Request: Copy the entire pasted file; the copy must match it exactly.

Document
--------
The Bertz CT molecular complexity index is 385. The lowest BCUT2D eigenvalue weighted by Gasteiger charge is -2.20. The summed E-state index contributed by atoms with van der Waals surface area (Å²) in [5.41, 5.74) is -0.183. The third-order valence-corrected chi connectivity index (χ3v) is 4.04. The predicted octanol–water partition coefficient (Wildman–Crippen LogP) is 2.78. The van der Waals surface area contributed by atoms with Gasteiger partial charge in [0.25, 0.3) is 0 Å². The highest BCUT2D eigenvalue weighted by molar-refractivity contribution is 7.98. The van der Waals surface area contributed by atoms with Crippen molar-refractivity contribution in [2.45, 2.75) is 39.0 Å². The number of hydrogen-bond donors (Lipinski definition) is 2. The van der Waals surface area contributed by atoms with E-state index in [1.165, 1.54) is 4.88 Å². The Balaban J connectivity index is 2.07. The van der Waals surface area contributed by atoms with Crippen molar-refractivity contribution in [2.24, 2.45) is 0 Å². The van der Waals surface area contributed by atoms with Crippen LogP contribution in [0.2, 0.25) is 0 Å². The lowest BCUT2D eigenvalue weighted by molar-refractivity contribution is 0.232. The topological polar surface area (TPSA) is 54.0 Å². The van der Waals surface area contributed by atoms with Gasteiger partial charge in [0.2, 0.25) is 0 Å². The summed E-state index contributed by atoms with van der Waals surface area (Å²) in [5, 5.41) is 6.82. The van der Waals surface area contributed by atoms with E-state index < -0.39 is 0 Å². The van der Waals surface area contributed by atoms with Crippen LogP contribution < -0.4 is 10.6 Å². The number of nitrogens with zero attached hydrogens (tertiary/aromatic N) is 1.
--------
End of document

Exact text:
The Bertz CT molecular complexity index is 385. The lowest BCUT2D eigenvalue weighted by Gasteiger charge is -2.20. The summed E-state index contributed by atoms with van der Waals surface area (Å²) in [5.41, 5.74) is -0.183. The third-order valence-corrected chi connectivity index (χ3v) is 4.04. The predicted octanol–water partition coefficient (Wildman–Crippen LogP) is 2.78. The van der Waals surface area contributed by atoms with Gasteiger partial charge in [0.25, 0.3) is 0 Å². The highest BCUT2D eigenvalue weighted by molar-refractivity contribution is 7.98. The van der Waals surface area contributed by atoms with Crippen molar-refractivity contribution in [2.45, 2.75) is 39.0 Å². The number of hydrogen-bond donors (Lipinski definition) is 2. The van der Waals surface area contributed by atoms with E-state index in [1.165, 1.54) is 4.88 Å². The Balaban J connectivity index is 2.07. The van der Waals surface area contributed by atoms with Crippen molar-refractivity contribution in [2.24, 2.45) is 0 Å². The van der Waals surface area contributed by atoms with Crippen LogP contribution in [0.2, 0.25) is 0 Å². The lowest BCUT2D eigenvalue weighted by molar-refractivity contribution is 0.232. The topological polar surface area (TPSA) is 54.0 Å². The van der Waals surface area contributed by atoms with Gasteiger partial charge in [0.2, 0.25) is 0 Å². The summed E-state index contributed by atoms with van der Waals surface area (Å²) in [5, 5.41) is 6.82. The van der Waals surface area contributed by atoms with E-state index < -0.39 is 0 Å². The van der Waals surface area contributed by atoms with Crippen LogP contribution < -0.4 is 10.6 Å². The number of nitrogens with zero attached hydrogens (tertiary/aromatic N) is 1.